Wade Balsdon May 20, 2013 at

Lovely post Marcus. I agree 100% with you. How else will you get people to connect with you, if your aren’t prepared to tell people what you feel about your products and services.

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Iain May 21, 2013 at

You totally hit the nail on the head Wade.

If you don’t tell your story, people won’t be able to connect with you. That can create a huge issue with trust in some businesses, so having that increased level of trust by providing your content to people is necessary.

Also, as Marcus mentioned, everyone has their own story told in their own way. It’s those different perspectives that really make each person unique and interesting.

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Marcus Sheridan May 21, 2013 at

Well said Iain– it’s literally impossible for any of us to be the same, write the same, teach the same, etc.—-and that individuality is our greatest strength. :)

Marcus

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Marcus Sheridan May 21, 2013 at

That’s exactly right Wade. It really is a no-brainer when you boil this all down.

Thanks for stopping by my friend and appreciate your support,

Marcus

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cornell green May 20, 2013 at

Your words of encouragement continue to help me with my journey of being confidence as a writer. Like you stated in your article this isn’t a religious post, but the way you reference the Bible really gave me something to consider as a Christian, and soon to be business owner. Thank You Marcus!!!! God Bless You.

Fear: False-Evidence-Appearing-Real

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Marcus Sheridan May 21, 2013 at

Honored to help great people like you on their journey Cornell :-)

Continued success and enthusiasm along the way,

Marcus

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Phil Donaldson May 20, 2013 at

As a physician, Luke had a very unique and significant perspective on The Good News (The Gospel).

It really is important to develop one’s own writing (or media) voice. What matters at the end of the day is that your content connects with your target audience, to whom your take could be news (and would pay to for their marketing strategy/content to be informed by your unique perspective)..

Thanks for the encouragement, Marcus!

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Marcus Sheridan May 21, 2013 at

Phil, great hearing from you bud and thanks for having me on the interview yesterday, it was really nice catching up w Candyce.

Best to you both and thanks for all the support!!

Marcus

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Felicity Fields May 20, 2013 at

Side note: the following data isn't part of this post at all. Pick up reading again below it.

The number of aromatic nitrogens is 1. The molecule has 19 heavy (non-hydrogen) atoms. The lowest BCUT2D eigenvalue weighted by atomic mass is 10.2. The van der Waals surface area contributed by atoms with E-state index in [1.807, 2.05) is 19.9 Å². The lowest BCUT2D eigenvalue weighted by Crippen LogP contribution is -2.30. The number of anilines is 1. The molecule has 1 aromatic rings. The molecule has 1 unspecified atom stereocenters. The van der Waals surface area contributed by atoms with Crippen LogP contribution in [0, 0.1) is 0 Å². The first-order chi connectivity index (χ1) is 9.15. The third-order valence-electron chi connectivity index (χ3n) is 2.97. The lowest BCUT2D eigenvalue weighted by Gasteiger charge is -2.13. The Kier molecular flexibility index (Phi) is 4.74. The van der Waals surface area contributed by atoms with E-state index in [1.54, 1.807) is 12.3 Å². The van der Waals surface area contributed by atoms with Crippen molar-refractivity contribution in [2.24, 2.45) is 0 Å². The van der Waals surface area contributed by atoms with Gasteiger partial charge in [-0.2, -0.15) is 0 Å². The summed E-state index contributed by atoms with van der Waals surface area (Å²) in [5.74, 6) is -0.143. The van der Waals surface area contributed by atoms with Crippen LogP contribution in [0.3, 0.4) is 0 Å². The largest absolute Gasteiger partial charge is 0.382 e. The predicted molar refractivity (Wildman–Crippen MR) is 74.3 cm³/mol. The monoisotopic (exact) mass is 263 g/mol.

I never knew all that stuff about Luke. Really cool!

Being in the online marketing space, I often have the “someone else has written about this before” mentality often. This blog post is my excuse to not listen to that excuse anymore. Thanks for the pep talk!

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Marcus Sheridan May 21, 2013 at

Thrilled you now have an excuse Felicity :-) Write away!!!

Best,

Marcus

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Lisa Shaughnessy May 20, 2013 at

Great post Marcus – thanks so much for saying this! I tell everyone I come across in the course of running my business this same thing.

As part of my business, I interview fitness professionals about how they use marketing. I raise the point you make in almost all of my interviews and ask my guests’ take on what it means to “have your own voice”.

Of course, you don’t want to just rehash what’s been said. But, no one else has the unique experiences, interactions, knowledge and ideas you have. Tap into those for the content you write and it will truly not have been said before.

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Marcus Sheridan May 21, 2013 at

Lisa, I’m glad you brought this up because it’s a subject that is centered around a major problem many individuals and businesses have–they don’t recognize the stories and experiences when they’re right there in front of them, which is a shame.

Those that can see them are always the greatest teachers in their field.

Thanks again for your thoughts Lisa :-)

Marcus

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Ocha May 20, 2013 at

Hey Marcus,
I have only been following you for a few weeks now and I am starting to see the pattern, “just be yourself” in your works. I have, because of your stuff, started writing more and yep, it is getting easier. Last night my post was around 600 and it only took about 25 to 35 minutes where it use to take about an hour.

Thanks!

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Marcus Sheridan May 21, 2013 at

Ocha, I’m really glad you’re picking up on this theme, because yes, you’ll see it over and over again from the writings here on TSL.

And 35 minutes for a post like that is GREAT!!!! That’s what I’m talking about!! :-)